Fall is for planting!

At least that's what the local garden centers all remind you, as most casual gardeners plant in spring and that's it for the year -- or that's how I perceive it. Of course fall is a great time to plant perennials, shrubs, trees, and bamboo, with the ground staying relatively warm for a while still, cooler temperatures and more rainfall (in theory).

Although I pretty much plant new stuff during spring and summer too, I've been spending some time recently getting plants into the ground. Some of them have been growing from seed all summer, but others are brand-new plants picked up on sale as nurseries try to reduce inventory for the winter.


Let's look at those new plants today, and where I ended up putting them. That's right, contrary to my usual behavior, I bought plants and got them into the ground within a couple of days!

I shopped this weekend at Sugar Creek Gardens, since every perennial and vine was 50% off. I like this small nursery as their selection is quite good -- you'll find things here that you won't at other local nurseries. Unfortunately their prices are quite high -- most gallon perennials are $10-$12, with some quite a bit more. That's why I really like these sales!

To start things off, I got a couple more Clematis. I love vines and although I just added five Clematis to my garden this spring, I already decided that I want more. Here's 'Wildfire':

I know exactly where I want to plant this one:

In the front, where I will give it a trellis to climb up to the roof if it wants to (envision it in front of the downspout). I had to remove some of the pesky vinca and a Euonymous, but this vine will be nice here I think!

Not much to see right now, but hopefully next year you'll be able to notice it without getting up close -- if you can take your eyes off the Hakone grass that is.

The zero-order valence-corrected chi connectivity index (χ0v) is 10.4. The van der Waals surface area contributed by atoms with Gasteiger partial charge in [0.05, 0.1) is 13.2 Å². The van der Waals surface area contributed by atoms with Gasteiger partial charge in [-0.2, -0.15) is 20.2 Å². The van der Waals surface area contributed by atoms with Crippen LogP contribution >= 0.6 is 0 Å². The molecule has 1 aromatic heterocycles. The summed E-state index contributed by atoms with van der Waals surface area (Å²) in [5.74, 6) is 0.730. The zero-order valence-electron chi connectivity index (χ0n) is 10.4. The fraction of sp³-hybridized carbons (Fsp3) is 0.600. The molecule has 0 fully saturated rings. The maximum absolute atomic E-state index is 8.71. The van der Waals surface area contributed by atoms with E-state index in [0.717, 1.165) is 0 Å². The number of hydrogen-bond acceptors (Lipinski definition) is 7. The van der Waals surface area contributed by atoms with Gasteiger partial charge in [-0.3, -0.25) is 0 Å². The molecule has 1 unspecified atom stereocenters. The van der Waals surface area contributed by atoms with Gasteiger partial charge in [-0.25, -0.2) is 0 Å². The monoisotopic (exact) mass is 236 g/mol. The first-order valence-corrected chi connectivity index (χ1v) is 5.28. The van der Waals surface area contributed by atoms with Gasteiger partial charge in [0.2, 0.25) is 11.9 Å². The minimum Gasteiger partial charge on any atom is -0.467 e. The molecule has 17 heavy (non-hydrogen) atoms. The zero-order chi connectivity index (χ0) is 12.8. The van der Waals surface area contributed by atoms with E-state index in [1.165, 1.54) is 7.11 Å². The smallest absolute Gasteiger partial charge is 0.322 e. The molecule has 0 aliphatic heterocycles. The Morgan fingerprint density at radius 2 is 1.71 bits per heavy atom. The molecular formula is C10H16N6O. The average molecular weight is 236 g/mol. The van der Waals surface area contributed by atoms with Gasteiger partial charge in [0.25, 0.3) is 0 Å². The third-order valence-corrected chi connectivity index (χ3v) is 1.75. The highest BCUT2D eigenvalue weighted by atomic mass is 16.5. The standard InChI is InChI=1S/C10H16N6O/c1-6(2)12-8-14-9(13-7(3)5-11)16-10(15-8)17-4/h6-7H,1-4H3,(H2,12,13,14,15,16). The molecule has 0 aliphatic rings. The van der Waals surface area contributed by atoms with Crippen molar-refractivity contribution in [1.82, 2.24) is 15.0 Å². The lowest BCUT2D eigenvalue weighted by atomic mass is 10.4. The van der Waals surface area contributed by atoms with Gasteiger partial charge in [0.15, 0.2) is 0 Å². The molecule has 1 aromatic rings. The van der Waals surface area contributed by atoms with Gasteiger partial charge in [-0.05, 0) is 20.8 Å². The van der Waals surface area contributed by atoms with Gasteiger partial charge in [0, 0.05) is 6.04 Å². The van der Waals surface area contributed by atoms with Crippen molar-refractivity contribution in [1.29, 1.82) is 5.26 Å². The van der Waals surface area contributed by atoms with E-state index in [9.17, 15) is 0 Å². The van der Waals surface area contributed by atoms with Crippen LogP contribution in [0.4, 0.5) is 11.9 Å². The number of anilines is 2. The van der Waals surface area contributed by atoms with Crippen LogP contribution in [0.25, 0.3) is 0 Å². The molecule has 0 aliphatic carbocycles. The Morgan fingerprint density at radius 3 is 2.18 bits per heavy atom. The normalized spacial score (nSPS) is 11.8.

This next Clematis is 'Piilu', a small vine that I already have:

The one I already have is planted next to the mailbox but has been mowed down by rabbits twice this year, and is just a tiny stem with two small leaves on it. I decided to get a backup plant in case it doesn't come back in the spring.

I'm not sure what to do with this one for the winter, as it may not be needed on the mailbox. Pot it up and keep it in the garage I think.

Speaking of Clematis that I already have, I got another 'Sweet Summer Love':

The one I bought earlier this year is languishing in its pot and doesn't look nearly as healthy as this specimen, so I couldn't pass it up at 1/2 price.

I'm not sure where to put this yet. I'm thinking of here:

On one leg of the pergola over the patio. I usually put a hyacinth bean here, but this year the maypop has sort of taken over:

It grew throughout the patio area this year, instead of staying on its designated pergola pillar:

My main concern with planting the Clematis here is lack of sunlight. That and deer exposure. The similar "Sweet Autumn Clematis" gets pruned by deer every year. I'll decide by this coming weekend.

Moving on to plants that I do not already have, I was really excited to find this one in stock: